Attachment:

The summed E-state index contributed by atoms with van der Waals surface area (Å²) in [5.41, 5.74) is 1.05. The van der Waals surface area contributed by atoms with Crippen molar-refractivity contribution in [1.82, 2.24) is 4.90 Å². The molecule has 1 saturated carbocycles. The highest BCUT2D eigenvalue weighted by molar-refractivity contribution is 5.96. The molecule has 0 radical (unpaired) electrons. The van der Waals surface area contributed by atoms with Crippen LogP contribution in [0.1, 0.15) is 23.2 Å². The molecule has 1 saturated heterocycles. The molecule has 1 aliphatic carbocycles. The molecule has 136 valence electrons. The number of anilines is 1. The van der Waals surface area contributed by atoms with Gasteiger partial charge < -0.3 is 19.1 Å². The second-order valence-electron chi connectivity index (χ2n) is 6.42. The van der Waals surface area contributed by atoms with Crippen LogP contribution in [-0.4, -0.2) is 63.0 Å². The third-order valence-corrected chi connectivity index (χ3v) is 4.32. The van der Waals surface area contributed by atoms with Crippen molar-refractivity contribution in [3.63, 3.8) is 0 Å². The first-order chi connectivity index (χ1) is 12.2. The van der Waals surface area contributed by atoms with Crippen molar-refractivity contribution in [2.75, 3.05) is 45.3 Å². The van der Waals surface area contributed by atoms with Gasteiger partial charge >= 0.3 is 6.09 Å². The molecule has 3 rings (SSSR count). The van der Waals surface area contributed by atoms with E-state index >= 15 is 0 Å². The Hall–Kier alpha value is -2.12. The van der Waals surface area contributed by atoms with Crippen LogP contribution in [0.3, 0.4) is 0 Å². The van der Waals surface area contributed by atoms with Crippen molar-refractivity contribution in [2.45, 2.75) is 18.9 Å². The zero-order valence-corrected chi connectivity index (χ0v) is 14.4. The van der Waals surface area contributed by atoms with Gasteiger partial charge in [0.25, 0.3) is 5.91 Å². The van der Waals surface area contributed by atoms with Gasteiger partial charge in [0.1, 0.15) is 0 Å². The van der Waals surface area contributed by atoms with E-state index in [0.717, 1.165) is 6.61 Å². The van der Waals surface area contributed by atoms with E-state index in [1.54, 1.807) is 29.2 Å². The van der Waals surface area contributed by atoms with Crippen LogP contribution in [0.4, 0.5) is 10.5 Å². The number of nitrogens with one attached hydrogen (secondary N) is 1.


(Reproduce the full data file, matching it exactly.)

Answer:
The summed E-state index contributed by atoms with van der Waals surface area (Å²) in [5.41, 5.74) is 1.05. The van der Waals surface area contributed by atoms with Crippen molar-refractivity contribution in [1.82, 2.24) is 4.90 Å². The molecule has 1 saturated carbocycles. The highest BCUT2D eigenvalue weighted by molar-refractivity contribution is 5.96. The molecule has 0 radical (unpaired) electrons. The van der Waals surface area contributed by atoms with Crippen LogP contribution in [0.1, 0.15) is 23.2 Å². The molecule has 1 saturated heterocycles. The molecule has 1 aliphatic carbocycles. The molecule has 136 valence electrons. The number of anilines is 1. The van der Waals surface area contributed by atoms with Gasteiger partial charge < -0.3 is 19.1 Å². The second-order valence-electron chi connectivity index (χ2n) is 6.42. The van der Waals surface area contributed by atoms with Crippen LogP contribution in [-0.4, -0.2) is 63.0 Å². The third-order valence-corrected chi connectivity index (χ3v) is 4.32. The van der Waals surface area contributed by atoms with Crippen molar-refractivity contribution in [3.63, 3.8) is 0 Å². The first-order chi connectivity index (χ1) is 12.2. The van der Waals surface area contributed by atoms with Crippen molar-refractivity contribution in [2.75, 3.05) is 45.3 Å². The van der Waals surface area contributed by atoms with Gasteiger partial charge >= 0.3 is 6.09 Å². The molecule has 3 rings (SSSR count). The van der Waals surface area contributed by atoms with E-state index >= 15 is 0 Å². The Hall–Kier alpha value is -2.12. The van der Waals surface area contributed by atoms with Crippen LogP contribution in [0.3, 0.4) is 0 Å². The van der Waals surface area contributed by atoms with Crippen molar-refractivity contribution in [2.45, 2.75) is 18.9 Å². The zero-order valence-corrected chi connectivity index (χ0v) is 14.4. The van der Waals surface area contributed by atoms with Gasteiger partial charge in [0.25, 0.3) is 5.91 Å². The van der Waals surface area contributed by atoms with Gasteiger partial charge in [0.1, 0.15) is 0 Å². The van der Waals surface area contributed by atoms with E-state index in [0.717, 1.165) is 6.61 Å². The van der Waals surface area contributed by atoms with E-state index in [1.54, 1.807) is 29.2 Å². The van der Waals surface area contributed by atoms with Crippen LogP contribution in [0.4, 0.5) is 10.5 Å². The number of nitrogens with one attached hydrogen (secondary N) is 1.